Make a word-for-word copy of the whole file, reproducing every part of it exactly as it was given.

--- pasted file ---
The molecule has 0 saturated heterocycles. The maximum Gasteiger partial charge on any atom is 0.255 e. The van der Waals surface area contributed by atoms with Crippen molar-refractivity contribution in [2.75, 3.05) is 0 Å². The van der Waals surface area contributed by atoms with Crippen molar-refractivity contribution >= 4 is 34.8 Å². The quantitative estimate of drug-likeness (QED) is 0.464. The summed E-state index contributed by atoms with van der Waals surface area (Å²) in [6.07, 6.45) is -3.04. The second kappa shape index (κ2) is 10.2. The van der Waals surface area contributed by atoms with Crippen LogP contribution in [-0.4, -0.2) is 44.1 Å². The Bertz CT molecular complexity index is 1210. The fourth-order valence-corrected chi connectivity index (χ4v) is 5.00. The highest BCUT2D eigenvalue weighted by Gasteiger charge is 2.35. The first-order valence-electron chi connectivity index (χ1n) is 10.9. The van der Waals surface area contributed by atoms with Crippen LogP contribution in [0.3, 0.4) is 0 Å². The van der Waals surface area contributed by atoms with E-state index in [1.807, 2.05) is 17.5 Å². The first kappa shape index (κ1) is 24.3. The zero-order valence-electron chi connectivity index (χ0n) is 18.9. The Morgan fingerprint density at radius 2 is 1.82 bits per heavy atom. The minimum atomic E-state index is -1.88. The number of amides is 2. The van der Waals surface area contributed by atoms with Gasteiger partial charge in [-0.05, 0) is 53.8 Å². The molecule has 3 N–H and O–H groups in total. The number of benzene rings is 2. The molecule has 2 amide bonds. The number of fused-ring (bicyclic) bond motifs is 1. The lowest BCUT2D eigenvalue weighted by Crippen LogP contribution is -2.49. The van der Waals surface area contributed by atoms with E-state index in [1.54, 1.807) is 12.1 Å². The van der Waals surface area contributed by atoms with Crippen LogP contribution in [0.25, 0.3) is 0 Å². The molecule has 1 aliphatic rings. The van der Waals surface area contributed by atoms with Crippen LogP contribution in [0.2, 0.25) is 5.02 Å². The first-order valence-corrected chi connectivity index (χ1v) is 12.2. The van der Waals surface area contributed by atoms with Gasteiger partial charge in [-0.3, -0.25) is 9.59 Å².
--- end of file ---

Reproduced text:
The molecule has 0 saturated heterocycles. The maximum Gasteiger partial charge on any atom is 0.255 e. The van der Waals surface area contributed by atoms with Crippen molar-refractivity contribution in [2.75, 3.05) is 0 Å². The van der Waals surface area contributed by atoms with Crippen molar-refractivity contribution >= 4 is 34.8 Å². The quantitative estimate of drug-likeness (QED) is 0.464. The summed E-state index contributed by atoms with van der Waals surface area (Å²) in [6.07, 6.45) is -3.04. The second kappa shape index (κ2) is 10.2. The van der Waals surface area contributed by atoms with Crippen LogP contribution in [-0.4, -0.2) is 44.1 Å². The Bertz CT molecular complexity index is 1210. The fourth-order valence-corrected chi connectivity index (χ4v) is 5.00. The highest BCUT2D eigenvalue weighted by Gasteiger charge is 2.35. The first-order valence-electron chi connectivity index (χ1n) is 10.9. The van der Waals surface area contributed by atoms with Crippen LogP contribution in [0.3, 0.4) is 0 Å². The van der Waals surface area contributed by atoms with E-state index in [1.807, 2.05) is 17.5 Å². The first kappa shape index (κ1) is 24.3. The zero-order valence-electron chi connectivity index (χ0n) is 18.9. The Morgan fingerprint density at radius 2 is 1.82 bits per heavy atom. The minimum atomic E-state index is -1.88. The number of amides is 2. The van der Waals surface area contributed by atoms with Gasteiger partial charge in [-0.05, 0) is 53.8 Å². The molecule has 3 N–H and O–H groups in total. The number of benzene rings is 2. The molecule has 2 amide bonds. The number of fused-ring (bicyclic) bond motifs is 1. The lowest BCUT2D eigenvalue weighted by Crippen LogP contribution is -2.49. The van der Waals surface area contributed by atoms with E-state index in [1.54, 1.807) is 12.1 Å². The van der Waals surface area contributed by atoms with Crippen LogP contribution in [0.25, 0.3) is 0 Å². The molecule has 1 aliphatic rings. The van der Waals surface area contributed by atoms with Crippen LogP contribution in [0.2, 0.25) is 5.02 Å². The first-order valence-corrected chi connectivity index (χ1v) is 12.2. The van der Waals surface area contributed by atoms with Gasteiger partial charge in [-0.3, -0.25) is 9.59 Å².